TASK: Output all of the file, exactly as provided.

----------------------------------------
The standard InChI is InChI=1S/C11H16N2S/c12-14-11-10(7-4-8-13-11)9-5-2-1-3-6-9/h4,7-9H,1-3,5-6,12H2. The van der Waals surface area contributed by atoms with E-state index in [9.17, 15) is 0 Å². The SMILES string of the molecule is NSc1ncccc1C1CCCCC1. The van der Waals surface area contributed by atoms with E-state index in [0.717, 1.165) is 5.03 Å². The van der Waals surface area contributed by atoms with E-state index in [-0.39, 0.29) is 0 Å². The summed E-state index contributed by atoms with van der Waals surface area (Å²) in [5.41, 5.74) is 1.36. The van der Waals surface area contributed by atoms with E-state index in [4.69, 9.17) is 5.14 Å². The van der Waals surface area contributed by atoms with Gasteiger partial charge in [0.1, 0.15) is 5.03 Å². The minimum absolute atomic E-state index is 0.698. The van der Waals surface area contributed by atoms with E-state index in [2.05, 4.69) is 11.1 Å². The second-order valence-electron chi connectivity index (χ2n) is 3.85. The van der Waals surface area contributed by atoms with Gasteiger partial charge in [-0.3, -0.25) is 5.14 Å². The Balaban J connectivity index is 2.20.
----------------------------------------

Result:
The standard InChI is InChI=1S/C11H16N2S/c12-14-11-10(7-4-8-13-11)9-5-2-1-3-6-9/h4,7-9H,1-3,5-6,12H2. The van der Waals surface area contributed by atoms with E-state index in [9.17, 15) is 0 Å². The SMILES string of the molecule is NSc1ncccc1C1CCCCC1. The van der Waals surface area contributed by atoms with E-state index in [0.717, 1.165) is 5.03 Å². The van der Waals surface area contributed by atoms with E-state index in [-0.39, 0.29) is 0 Å². The summed E-state index contributed by atoms with van der Waals surface area (Å²) in [5.41, 5.74) is 1.36. The van der Waals surface area contributed by atoms with E-state index in [4.69, 9.17) is 5.14 Å². The van der Waals surface area contributed by atoms with Gasteiger partial charge in [0.1, 0.15) is 5.03 Å². The minimum absolute atomic E-state index is 0.698. The van der Waals surface area contributed by atoms with E-state index in [2.05, 4.69) is 11.1 Å². The second-order valence-electron chi connectivity index (χ2n) is 3.85. The van der Waals surface area contributed by atoms with Gasteiger partial charge in [-0.3, -0.25) is 5.14 Å². The Balaban J connectivity index is 2.20.